- There are numerous IDEs for Qt, QtDesigner, QtCreator, QDevelop, Edyuk as well as integrations with popular IDEs such as Visual Studio, Eclipse and XCode (though there are also several IDEs for wxWidgets).
- Qt offers reliable commercial support (but so does wx, see https://www.wxwidgets.org/support/support.htm)
- There has been a bunch of work done with the goal of a Qt-based port of wxWidgets (see the wxWidgets SVN wxQt branch), so wxWidgets applications aren't required to use GTK-Qt (which hasn't been known to work too well) to build applications that look and feel native for KDE users.
- FLTK website: http://www.fltk.org/
- wxWidgets has a more mature OO design.
- FLTK is more light-weight, whereas wxWidgets is more full-featured (wxWidgets supports networking, printing, etc. while FLTK has limited or no support for these things). See wxWidgets Feature List (https://www.wxwidgets.org/about/feature2.htm) vs. FLTK Feature List (http://www.fltk.org/documentation.php/doc-1.1/intro.html#2_2).
- FLTK actually has more elaborate, different widget types. Just compare what you can do in FLUID to wxDesigner or DialogEdit. I ported a FLTK app to wxWidgets and had a hard time emulating the buttons.
- FLTK's modified LGPL license is more restricting than wxWidgets license, although it does provide exceptions for static linking.
- Light IDE called FLUID for GUI design (http://www.fltk.org/documentation.php/doc-1.1/fluid.html).
- FOX website: http://www.fox-toolkit.org/
- FOX is more light-weight, whereas wxWidgets is more full-featured.
- wxWidgets has a more complete API, while FOX focuses mainly on GUI features.
- FOX draws its own widgets on each platform, instead of using the native widgets (like Qt), whereas wxWidgets offers true native ports for all the supported platforms. FOX may be faster because of this, but the provided look-and-feel may not be well integrated into the target platform (e.g. the Windows XP theme is not currently available).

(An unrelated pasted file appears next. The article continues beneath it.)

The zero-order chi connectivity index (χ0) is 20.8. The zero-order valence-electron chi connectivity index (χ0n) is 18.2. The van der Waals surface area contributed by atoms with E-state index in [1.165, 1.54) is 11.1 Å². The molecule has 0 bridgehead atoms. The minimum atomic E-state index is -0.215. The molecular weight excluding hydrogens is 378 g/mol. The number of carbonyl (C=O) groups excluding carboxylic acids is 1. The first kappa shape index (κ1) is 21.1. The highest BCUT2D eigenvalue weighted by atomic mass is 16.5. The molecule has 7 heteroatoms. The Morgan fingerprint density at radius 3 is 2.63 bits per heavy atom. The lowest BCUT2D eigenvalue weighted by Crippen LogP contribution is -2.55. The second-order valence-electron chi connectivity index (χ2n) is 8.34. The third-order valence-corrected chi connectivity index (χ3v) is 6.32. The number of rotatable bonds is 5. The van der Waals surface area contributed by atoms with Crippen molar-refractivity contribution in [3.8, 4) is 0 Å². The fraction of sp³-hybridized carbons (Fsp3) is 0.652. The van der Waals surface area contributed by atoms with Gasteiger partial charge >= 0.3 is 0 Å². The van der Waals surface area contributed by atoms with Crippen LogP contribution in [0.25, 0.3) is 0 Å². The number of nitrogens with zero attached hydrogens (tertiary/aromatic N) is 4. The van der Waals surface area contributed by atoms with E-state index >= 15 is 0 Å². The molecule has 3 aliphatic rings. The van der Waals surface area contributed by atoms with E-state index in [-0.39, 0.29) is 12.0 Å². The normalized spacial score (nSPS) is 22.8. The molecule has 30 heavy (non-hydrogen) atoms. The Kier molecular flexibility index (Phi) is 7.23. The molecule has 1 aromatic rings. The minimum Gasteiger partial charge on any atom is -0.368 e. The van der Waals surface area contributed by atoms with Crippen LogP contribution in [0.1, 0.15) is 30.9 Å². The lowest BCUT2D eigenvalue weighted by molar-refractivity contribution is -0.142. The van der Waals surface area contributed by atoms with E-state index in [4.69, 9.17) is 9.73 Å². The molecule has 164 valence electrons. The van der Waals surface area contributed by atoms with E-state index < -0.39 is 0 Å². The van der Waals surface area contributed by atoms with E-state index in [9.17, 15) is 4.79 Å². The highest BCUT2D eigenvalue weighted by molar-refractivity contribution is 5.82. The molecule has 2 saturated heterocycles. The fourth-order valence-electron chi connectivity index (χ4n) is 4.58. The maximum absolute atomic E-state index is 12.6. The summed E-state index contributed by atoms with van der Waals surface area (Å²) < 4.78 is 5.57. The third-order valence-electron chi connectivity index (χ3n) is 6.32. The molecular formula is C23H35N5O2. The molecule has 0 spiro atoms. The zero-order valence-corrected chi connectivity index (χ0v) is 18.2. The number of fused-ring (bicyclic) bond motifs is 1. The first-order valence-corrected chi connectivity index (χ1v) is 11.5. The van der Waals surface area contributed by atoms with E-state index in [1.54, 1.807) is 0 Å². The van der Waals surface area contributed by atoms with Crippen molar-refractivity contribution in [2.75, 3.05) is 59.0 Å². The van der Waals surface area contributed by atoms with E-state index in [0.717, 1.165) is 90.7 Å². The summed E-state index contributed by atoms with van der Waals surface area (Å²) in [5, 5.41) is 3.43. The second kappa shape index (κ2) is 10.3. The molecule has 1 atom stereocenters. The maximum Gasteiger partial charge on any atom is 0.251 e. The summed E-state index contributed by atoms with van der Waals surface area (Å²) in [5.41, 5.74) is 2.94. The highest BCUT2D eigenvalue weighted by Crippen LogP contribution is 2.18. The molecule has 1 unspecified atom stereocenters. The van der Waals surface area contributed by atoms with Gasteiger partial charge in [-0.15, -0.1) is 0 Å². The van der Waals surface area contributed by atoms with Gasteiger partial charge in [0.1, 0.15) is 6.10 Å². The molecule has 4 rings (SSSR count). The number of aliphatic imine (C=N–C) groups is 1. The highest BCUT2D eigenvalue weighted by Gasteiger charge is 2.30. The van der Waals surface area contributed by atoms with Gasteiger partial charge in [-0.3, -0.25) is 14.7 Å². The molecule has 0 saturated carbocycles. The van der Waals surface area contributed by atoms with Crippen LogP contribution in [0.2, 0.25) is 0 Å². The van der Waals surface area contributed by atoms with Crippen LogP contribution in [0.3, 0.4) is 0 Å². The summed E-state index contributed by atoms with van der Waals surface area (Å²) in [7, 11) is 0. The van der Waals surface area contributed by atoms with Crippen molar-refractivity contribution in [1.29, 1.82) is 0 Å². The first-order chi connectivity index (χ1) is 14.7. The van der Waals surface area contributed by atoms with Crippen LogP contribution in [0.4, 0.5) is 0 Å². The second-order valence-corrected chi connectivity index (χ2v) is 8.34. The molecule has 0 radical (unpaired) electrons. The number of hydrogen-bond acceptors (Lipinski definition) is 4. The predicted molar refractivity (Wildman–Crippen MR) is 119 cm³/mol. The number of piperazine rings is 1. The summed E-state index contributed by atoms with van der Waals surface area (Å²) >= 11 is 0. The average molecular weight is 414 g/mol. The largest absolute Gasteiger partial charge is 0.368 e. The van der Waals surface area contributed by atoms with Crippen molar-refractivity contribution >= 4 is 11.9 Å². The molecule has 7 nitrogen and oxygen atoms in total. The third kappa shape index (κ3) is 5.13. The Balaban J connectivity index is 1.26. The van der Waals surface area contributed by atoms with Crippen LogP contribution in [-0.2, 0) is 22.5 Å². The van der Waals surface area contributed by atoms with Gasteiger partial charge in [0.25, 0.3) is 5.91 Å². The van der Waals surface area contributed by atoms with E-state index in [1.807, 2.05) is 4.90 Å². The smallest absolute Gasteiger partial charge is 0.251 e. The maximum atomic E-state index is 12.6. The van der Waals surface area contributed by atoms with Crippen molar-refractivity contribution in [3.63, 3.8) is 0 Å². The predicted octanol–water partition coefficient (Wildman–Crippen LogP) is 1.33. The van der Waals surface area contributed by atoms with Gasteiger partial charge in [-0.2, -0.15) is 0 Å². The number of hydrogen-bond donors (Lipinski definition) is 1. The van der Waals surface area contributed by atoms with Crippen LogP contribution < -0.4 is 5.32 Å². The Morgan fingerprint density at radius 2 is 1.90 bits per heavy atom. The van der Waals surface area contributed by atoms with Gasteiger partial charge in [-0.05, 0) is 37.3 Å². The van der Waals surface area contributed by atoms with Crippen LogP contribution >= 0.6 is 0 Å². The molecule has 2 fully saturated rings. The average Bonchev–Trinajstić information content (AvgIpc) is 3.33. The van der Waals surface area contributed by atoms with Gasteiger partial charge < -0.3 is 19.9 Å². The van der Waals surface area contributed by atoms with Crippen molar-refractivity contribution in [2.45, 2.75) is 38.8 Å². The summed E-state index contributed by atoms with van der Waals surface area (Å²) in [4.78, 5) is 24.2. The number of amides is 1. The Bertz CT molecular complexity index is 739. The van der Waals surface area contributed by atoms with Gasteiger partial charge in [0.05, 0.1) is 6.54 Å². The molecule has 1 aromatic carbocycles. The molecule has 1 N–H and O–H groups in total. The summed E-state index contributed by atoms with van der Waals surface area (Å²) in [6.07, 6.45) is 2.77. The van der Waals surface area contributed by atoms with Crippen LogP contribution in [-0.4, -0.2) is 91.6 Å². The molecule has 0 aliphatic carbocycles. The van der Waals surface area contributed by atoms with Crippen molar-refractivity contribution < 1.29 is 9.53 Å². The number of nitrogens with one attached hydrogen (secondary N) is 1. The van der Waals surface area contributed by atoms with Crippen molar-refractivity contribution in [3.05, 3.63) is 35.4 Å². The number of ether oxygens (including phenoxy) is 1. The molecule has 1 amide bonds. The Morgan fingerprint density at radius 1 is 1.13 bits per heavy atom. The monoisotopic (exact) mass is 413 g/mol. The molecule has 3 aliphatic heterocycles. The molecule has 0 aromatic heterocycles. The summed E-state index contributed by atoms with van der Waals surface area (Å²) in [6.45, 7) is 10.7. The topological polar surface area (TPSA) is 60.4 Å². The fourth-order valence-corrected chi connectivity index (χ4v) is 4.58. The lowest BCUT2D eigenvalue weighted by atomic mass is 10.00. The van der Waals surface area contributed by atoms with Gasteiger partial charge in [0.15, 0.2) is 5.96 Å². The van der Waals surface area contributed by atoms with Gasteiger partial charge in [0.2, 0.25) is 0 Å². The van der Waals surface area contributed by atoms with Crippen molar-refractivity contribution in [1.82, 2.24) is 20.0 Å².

- FOX lacks printing and I18N support for asian language (it's using UTF-8 internally).
- Standard Windows dialog boxes are not supported in FOX, but a portable similar feature is available.
Java GUI toolkits
- Java is a programming language that can be combined with different GUI toolkits, such as
- wxWidgets is compiled to machine code. So is SWT, Swing and Qt. However, the rest of the applications code can be, for wxWidgets, compiled to machine code, whereas in Java applications, it will be interpreted code. However, SWT also has C++ binding today.
- There are mixed claims about performance (speed) of Java applications. Java applications usually use more memory than C/C++ applications.
- Users of Java-based applications must have a JVM installed. In recent years, this has become less of an issue as more computers are being installed with a JVM. However, users that have an older JVM may suffer from performance/security problems.
- wx4j is a wxWidgets implementation for Java. wx4j is a wxWidgets binding for Java which allows Java programmers to keep their Java language but still have the speed of a C++ written program.
- Java programs can be deployed easily via Webstart, allowing users to try out applications (see http://jabref.sourceforge.net/ for instance).
The following claims need to be made more specific: Which Java GUI Toolkit is discussed here?
- In order to be cross-platform, Java generally targets the least common denominator. Features that are only available or relevant on one platform but not others are left out of the Java APIs. Examples include manipulating the Windows taskbar, the Mac OS menu bar, Unix file attributes, etc.